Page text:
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Mental disorders in Ancient Egypt and Messoptamia

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Wikipedia entry on mental disorders of Ancient Egypt and Messoptamia. Hallucinogen. Magic (paranormal) Magic or sorcery is an attempt to understand, experience and influence the world using rituals, symbols, actions, gestures and language.[1][2][3][4] Modern Western magicians generally state magic's primary purpose to be personal spiritual growth.[5] Modern theories of magic may see it as the result of a universal sympathy where some act can produce a result somewhere else, or as a collaboration with spirits who cause the effect.[6] The belief in and the practice of magic has been present since the earliest human cultures and continues to have an important religious and medicinal role in many cultures today.[7][8] Magic is often viewed with suspicion by the wider community, and is sometimes practiced in isolation and secrecy.[4]

Magic (paranormal)

Dream. Dreams mainly occur in the rapid-eye movement (REM) stage of sleep—when brain activity is high and resembles that of being awake.

Dream

REM sleep is revealed by continuous movements of the eyes during sleep. At times, dreams may occur during other stages of sleep. However, these dreams tend to be much less vivid or memorable.[3] The length of a dream can vary; they may last for a few seconds, or approximately 20–30 minutes.[3] People are more likely to remember the dream if they are awakened during the REM phase. The average person has three to five dreams per night, but some may have up to seven dreams in one night.[4] The dreams tend to last longer as the night progresses.

Opinions about the meaning of dreams have varied and shifted through time and culture. Cultural meaning[edit] Ancient history[edit] The Sumerians in Mesopotamia left evidence of dreams dating back to 3100 BC. In ancient Egypt, as far back as 2000 BC, the Egyptians wrote down their dreams on papyrus. Retreat (spiritual) The meaning of a spiritual retreat can be different for different religious communities.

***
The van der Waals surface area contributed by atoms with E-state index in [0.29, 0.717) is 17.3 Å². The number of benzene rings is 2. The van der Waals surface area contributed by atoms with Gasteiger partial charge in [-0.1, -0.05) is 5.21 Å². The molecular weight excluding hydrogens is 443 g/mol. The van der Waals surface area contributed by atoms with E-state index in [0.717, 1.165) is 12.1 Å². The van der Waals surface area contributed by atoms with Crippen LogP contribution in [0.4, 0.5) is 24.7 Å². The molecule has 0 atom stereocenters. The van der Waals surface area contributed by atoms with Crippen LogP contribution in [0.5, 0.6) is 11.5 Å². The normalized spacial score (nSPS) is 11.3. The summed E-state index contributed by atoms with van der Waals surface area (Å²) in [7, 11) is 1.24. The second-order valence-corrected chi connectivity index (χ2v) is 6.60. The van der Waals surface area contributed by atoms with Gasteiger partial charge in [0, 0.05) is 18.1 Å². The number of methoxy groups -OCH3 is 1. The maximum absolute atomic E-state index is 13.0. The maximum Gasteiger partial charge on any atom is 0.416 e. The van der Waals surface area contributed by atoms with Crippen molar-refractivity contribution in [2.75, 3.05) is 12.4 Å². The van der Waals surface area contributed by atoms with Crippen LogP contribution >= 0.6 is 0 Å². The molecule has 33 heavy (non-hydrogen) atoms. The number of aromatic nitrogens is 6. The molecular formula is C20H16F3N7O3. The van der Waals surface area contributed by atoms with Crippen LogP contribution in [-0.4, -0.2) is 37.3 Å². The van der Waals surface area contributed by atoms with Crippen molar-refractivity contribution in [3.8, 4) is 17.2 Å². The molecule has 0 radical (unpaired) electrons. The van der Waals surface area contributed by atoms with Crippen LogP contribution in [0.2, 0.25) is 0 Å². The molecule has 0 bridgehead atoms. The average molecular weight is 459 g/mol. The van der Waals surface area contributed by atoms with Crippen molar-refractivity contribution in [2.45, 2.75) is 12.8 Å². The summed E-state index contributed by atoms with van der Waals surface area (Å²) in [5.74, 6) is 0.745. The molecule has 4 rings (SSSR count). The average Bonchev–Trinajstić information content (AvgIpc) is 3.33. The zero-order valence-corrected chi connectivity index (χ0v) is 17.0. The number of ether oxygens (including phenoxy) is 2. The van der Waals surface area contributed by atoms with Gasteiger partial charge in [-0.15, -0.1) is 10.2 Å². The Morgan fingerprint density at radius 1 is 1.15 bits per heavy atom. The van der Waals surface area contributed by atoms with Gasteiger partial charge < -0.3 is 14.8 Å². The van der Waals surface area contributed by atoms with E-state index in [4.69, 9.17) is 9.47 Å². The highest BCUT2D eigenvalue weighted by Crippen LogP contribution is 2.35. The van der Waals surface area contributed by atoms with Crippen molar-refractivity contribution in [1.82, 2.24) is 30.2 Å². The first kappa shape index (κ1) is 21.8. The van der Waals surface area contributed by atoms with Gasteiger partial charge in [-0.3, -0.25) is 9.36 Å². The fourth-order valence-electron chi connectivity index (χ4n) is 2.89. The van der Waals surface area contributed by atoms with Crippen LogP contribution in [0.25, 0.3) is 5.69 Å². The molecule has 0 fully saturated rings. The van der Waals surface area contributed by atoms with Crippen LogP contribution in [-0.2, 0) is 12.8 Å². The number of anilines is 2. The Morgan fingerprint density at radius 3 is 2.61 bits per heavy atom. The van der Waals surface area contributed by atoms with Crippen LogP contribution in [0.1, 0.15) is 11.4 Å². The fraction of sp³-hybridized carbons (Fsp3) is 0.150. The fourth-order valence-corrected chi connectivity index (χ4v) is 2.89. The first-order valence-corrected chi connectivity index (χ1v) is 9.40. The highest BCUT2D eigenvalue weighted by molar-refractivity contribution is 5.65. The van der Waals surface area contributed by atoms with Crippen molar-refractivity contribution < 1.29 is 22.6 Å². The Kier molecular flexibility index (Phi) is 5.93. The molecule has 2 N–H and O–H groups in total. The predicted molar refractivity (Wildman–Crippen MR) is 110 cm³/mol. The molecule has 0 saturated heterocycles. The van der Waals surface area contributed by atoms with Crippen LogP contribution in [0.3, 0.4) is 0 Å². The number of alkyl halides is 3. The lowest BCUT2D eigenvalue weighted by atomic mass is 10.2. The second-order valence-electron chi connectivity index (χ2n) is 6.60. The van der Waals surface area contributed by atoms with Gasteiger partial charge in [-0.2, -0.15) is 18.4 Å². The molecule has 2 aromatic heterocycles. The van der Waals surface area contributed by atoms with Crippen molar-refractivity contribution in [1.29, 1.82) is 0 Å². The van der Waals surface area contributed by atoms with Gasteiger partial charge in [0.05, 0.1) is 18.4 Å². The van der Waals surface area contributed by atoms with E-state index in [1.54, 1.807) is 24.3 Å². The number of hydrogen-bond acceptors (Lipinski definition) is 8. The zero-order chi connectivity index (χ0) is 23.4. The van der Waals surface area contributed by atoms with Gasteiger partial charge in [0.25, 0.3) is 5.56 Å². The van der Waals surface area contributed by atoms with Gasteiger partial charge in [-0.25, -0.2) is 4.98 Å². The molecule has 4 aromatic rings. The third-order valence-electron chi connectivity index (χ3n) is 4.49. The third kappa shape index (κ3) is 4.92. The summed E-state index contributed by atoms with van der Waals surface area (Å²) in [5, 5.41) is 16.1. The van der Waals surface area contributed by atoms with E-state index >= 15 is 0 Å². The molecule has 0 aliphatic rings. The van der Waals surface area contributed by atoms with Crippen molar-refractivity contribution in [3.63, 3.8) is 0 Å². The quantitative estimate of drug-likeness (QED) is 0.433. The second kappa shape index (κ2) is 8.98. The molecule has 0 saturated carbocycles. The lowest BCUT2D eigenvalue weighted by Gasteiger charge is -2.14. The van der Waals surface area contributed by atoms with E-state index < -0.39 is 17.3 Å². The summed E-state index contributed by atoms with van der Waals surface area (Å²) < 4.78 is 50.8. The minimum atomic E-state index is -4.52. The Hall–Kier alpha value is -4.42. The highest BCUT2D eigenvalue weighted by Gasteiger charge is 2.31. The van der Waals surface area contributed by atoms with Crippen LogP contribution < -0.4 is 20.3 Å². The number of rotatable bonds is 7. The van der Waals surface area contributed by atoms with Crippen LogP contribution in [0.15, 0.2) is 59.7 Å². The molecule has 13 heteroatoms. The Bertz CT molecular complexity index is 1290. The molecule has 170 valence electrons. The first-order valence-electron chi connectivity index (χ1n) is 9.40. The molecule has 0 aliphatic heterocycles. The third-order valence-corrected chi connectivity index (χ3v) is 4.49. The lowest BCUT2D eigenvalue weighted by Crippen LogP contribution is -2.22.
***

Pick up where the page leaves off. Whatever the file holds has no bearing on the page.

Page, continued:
Retreat (spiritual)

Spiritual Retreats are an integral part of many Hindu, Buddhist, Christian and Sufi (Islamic) communities. In Hinduism and Buddhism, Meditative Retreats are seen by some as integral for reconnection to one's self. Retreats are also popular in Christian churches, and were established in today's form by St. Ignatius of Loyola (1491-1556), in his Spiritual Exercises. Ignatius was later to be made patron saint of spiritual retreats by Pope Pius XI in 1922.

Meditative retreats are an important practice in Sufism, the mystical path of Islam. A retreat can either be a time of solitude or a community experience. Spiritual retreats allow time for reflection, prayer, or meditation. The Christian retreat can be defined in the most simplest of terms as a definite time (from a few hours in length to a month) spent away from one's normal life for the purpose of reconnecting, usually in prayer, with God. Ebers Papyrus. The manuscript[edit] The papyrus was written in about 1500 BC, but it is believed to have been copied from earlier texts, perhaps dating as far back as 3400 BC.[1] The Ebers Papyrus is a 110-page scroll, which is about 20 meters long.[2] Along with the Kahun Gynaecological Papyrus (c. 1800 BC), the Edwin Smith papyrus (c. 1600 BC), the Hearst papyrus (c. 1600 BC), the Brugsch Papyrus (c. 1300 BC), the London Medical Papyrus (c. 1300 BC), the Ebers Papyrus is among the oldest preserved medical documents.

Ebers Papyrus

The Brugsch Papyrus provides parallel passages to the Ebers Papyrus, helping to clarify certain passages of the latter. Hysteria. Hysteria, in its colloquial use, describes unmanageable emotional excesses.

Hysteria

People who are "hysterical" often lose self-control due to an overwhelming fear that may be caused by events in one's past[citation needed] that involved some sort of severe conflict. The fear can be centered on a body part, or most commonly, on an imagined problem with that body part. Disease is a common complaint; see also body dysmorphic disorder and hypochondriasis. Melancholia. In a modern context, "melancholy" applies only to the mental or emotional symptoms of depression or despondency; historically, "melancholia" could be physical as well as mental, and melancholic conditions were classified as such by their common cause rather than by their properties.[3] History[edit] Hippocrates is considered the first physician to describe melancholia or depression, clinically.[4][5] The name "melancholia" comes from the old medical belief of the four humors: disease or ailment being caused by an imbalance in one or other of the four basic bodily liquids, or humors.

Melancholia

Personality types were similarly determined by the dominant humor in a particular person. According to Hippocrates, melancholia was caused by an excess of black bile,[6] hence the name, which means 'black bile', from Ancient Greek μέλας (melas), "dark, black",[7] and χολή (kholé), "bile";[8] a person whose constitution tended to have a preponderance of black bile had a melancholic disposition.